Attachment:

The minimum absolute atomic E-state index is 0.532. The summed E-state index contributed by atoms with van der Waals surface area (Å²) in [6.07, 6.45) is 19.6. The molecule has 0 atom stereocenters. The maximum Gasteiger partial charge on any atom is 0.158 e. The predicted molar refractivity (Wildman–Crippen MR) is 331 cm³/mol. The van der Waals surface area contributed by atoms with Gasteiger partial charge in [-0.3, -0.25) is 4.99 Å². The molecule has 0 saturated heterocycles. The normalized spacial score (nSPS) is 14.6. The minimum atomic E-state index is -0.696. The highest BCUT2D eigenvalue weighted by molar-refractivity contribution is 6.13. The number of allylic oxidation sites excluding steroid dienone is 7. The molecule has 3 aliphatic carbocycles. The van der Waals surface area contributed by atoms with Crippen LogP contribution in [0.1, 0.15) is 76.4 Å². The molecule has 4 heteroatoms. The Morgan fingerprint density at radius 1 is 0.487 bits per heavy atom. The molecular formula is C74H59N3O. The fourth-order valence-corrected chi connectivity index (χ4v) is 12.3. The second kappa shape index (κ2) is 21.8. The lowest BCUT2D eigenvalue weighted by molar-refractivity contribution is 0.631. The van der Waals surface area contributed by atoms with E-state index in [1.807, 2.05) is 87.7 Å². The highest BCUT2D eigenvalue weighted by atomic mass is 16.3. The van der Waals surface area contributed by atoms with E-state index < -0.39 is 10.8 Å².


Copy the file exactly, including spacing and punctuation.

The minimum absolute atomic E-state index is 0.532. The summed E-state index contributed by atoms with van der Waals surface area (Å²) in [6.07, 6.45) is 19.6. The molecule has 0 atom stereocenters. The maximum Gasteiger partial charge on any atom is 0.158 e. The predicted molar refractivity (Wildman–Crippen MR) is 331 cm³/mol. The van der Waals surface area contributed by atoms with Gasteiger partial charge in [-0.3, -0.25) is 4.99 Å². The molecule has 0 saturated heterocycles. The normalized spacial score (nSPS) is 14.6. The minimum atomic E-state index is -0.696. The highest BCUT2D eigenvalue weighted by molar-refractivity contribution is 6.13. The number of allylic oxidation sites excluding steroid dienone is 7. The molecule has 3 aliphatic carbocycles. The van der Waals surface area contributed by atoms with Crippen LogP contribution in [0.1, 0.15) is 76.4 Å². The molecule has 4 heteroatoms. The Morgan fingerprint density at radius 1 is 0.487 bits per heavy atom. The molecular formula is C74H59N3O. The fourth-order valence-corrected chi connectivity index (χ4v) is 12.3. The second kappa shape index (κ2) is 21.8. The lowest BCUT2D eigenvalue weighted by molar-refractivity contribution is 0.631. The van der Waals surface area contributed by atoms with E-state index in [1.807, 2.05) is 87.7 Å². The highest BCUT2D eigenvalue weighted by atomic mass is 16.3. The van der Waals surface area contributed by atoms with E-state index < -0.39 is 10.8 Å².